Saim Sadiq, the director of Pakistan’s Oscar entry, Joyland, said on Monday that the producers of the film were working with the government to “amicably” remove the ban on its release in cinemas, as per Arab News.
Prior to this, Salman Sufi, a key government advisor, had tweeted on Sunday that he would request his friend Marriyum Aurangzeb to "see if it’s possible to review the ban and meet team Joyland." He wrote in response to the widespread outcry sparked by the ban, “I personally do not believe in banning films that highlight issues faced by marginalized segments of our society. People should be trusted to watch and make their own mind."
On Monday night, he declared that Prime Minister Shehbaz Sharif has constituted a "high-level" committee to “assess the complaints as well as merits to decide on its [Joyland's] release in Pakistan." He then thanked Aurangzeb for her efforts.
PM @CMShehbaz has constituted a high level committee to assess #Joyland and review its ban.— Salman Sufi (Get New Covid Booster Today) (@SalmanSufi7) November 14, 2022
The committee will assess the complaints as well as merits to decide on its release in Pakistan.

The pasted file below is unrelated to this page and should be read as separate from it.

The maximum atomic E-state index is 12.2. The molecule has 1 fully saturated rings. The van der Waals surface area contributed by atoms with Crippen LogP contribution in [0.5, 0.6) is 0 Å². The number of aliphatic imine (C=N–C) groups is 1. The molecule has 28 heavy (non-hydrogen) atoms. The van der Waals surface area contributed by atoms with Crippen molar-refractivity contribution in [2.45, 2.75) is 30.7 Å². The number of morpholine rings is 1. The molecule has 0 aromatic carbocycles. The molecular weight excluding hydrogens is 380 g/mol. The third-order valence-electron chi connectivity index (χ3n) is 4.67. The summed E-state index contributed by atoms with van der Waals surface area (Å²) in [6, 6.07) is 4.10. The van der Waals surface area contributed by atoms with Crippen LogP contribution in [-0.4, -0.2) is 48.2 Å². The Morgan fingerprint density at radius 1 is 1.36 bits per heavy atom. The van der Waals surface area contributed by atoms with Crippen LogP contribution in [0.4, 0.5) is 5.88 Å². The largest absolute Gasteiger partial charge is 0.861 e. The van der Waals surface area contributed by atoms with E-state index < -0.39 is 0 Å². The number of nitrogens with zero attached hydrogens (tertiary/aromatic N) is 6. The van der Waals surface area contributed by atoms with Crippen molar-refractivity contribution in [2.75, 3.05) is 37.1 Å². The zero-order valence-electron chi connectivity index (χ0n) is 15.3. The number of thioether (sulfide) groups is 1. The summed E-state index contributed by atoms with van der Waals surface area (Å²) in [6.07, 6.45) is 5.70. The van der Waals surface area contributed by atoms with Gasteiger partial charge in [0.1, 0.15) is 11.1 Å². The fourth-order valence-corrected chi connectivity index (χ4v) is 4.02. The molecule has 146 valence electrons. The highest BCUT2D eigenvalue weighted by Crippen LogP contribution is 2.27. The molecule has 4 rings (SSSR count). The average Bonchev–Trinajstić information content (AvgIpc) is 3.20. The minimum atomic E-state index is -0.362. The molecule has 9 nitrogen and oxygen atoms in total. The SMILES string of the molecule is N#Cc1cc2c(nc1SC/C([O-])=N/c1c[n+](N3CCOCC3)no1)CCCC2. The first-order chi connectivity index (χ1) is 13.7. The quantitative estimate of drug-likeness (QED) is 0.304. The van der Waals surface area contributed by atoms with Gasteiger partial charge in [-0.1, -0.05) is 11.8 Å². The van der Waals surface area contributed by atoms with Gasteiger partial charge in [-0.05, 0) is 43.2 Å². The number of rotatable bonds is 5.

Thank you @Marriyum_A for your efforts. #joylandbanned
Following this, a notice issued by the Prime Minister's Office Islamabad confirmed that a committee will "deliberate on complaints against the Urdu film Joyland." The notice revealed that this committee would include the Minister of Political Affairs, Economic Affairs and Law & Justice Chairperson, Minister of Information and Broadcasting, Minister for Communications, Minister for Board and Investment, Minister for Information and Technology, Advisor to Prime Minister on Gilgit-Baltistan, Chairman PTA and Chairman PEMRA.
It further stated that the committee would submitt its report by November 15.
The Central Board of Film Censors (CBFC) had issued Joyland a clearance certificate for release in August. But in a notification issued last week, the information ministry said that the federal government had declared it “repugnant to the norms of decency and morality," declaring instead that it was an “uncertified film”. The film was due to release across Pakistan on November 18.
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